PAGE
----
The cookies were strewn on the rug. How fortunate that I'd vacuumed the day before. The dog hair will be at a minimum. I sat up and noted that the beautiful holly plate appeared unharmed. My husband appeared. "Oh my God!" he said. "Are you alright?"

"Yes, yes." I pointed at the cookie carnage. "Save the cookies!"

As he gathered the broken cookies and reassembled them on the festive holly plate, our dogs drew near. They had been silently watching this little drama and wanted a part of the unexpected bounty. Like hyenas circling ever closer to a lion's kill, they moved in. A glare from this wounded lioness convinced them to retreat. My husband placed the damaged cookies on the resplendent holly plate in the cake dish.

"OK. Go ahead." I told the dogs. A few Shortbread crumbs wouldn't hurt them. Cookies are made to be enjoyed and shared.

Friday, December 17, 2010

Don't Eat the Poinsettias

At this festive time of year, let us be alert to everyday dangers!

The following are common poisons that your pet is likely to encounter.

1. Accidental ingestion of medications.
2. Rodenticides (rat poison)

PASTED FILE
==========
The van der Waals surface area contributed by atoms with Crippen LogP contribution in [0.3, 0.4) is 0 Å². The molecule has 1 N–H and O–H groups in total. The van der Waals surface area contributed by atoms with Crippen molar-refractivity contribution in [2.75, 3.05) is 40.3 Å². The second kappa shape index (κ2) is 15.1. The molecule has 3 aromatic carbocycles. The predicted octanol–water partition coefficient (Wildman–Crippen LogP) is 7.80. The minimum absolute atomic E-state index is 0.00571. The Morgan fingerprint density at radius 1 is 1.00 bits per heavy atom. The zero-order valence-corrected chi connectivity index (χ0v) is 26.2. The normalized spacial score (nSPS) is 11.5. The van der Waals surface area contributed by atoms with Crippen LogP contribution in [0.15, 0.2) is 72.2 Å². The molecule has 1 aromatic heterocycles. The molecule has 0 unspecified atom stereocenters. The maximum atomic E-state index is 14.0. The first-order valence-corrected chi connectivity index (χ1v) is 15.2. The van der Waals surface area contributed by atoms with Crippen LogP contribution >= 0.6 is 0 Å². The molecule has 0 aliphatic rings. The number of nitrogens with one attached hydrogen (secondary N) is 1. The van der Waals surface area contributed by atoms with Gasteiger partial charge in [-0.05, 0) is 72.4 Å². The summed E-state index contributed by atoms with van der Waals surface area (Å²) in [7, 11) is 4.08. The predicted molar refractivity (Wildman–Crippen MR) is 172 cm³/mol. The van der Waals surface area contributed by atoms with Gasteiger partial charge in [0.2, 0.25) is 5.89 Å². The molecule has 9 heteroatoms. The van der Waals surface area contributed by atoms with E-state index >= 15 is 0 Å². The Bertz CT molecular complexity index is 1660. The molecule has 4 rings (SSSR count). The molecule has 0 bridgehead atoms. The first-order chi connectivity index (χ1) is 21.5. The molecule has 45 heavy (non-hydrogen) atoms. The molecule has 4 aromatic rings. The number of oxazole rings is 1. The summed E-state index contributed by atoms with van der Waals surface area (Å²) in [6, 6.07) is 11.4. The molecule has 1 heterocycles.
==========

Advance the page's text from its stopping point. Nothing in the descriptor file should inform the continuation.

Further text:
3. Methylanthine toxicity (Chocolate)
4. Plant poisoning
5. Household chemicals
6. Metaldehyde (slug bait)
7. Insecticide
8. Heavy Metals (lead and zinc coins)
9. Toad poisoning (buffa toad Florida)
10. Antifreeze
11. Walnut poisoning
12. Alcohol
13. Strychine

(List compiled by Veterinary Pet Insurance Co.)

ASPCA Animal Poison Control Center: 1-800-548-2423

For classes and/Pet First Aid booklet visit:

for further information on general pet care

Wednesday, December 15, 2010

Customer Service with a Patronizing Touch

As did presumably all other addressees served by the Royal Oak Post Office, I received a letter a couple days ago. It was from Jeff Helmuth, Postmaster.

The Letter read: "Dear Postal Customer,

The United States Postal Service is determined not to have a repeat of last year's record number of accidents caused by snow and icy conditions.

It will be necessary for you to remove the ice and snow from your steps sidewalks and porches within 24 hours of each snowfall. If conditions are unsafe, carriers are instructed to suspend delivery and bring the mail back to the Post Office.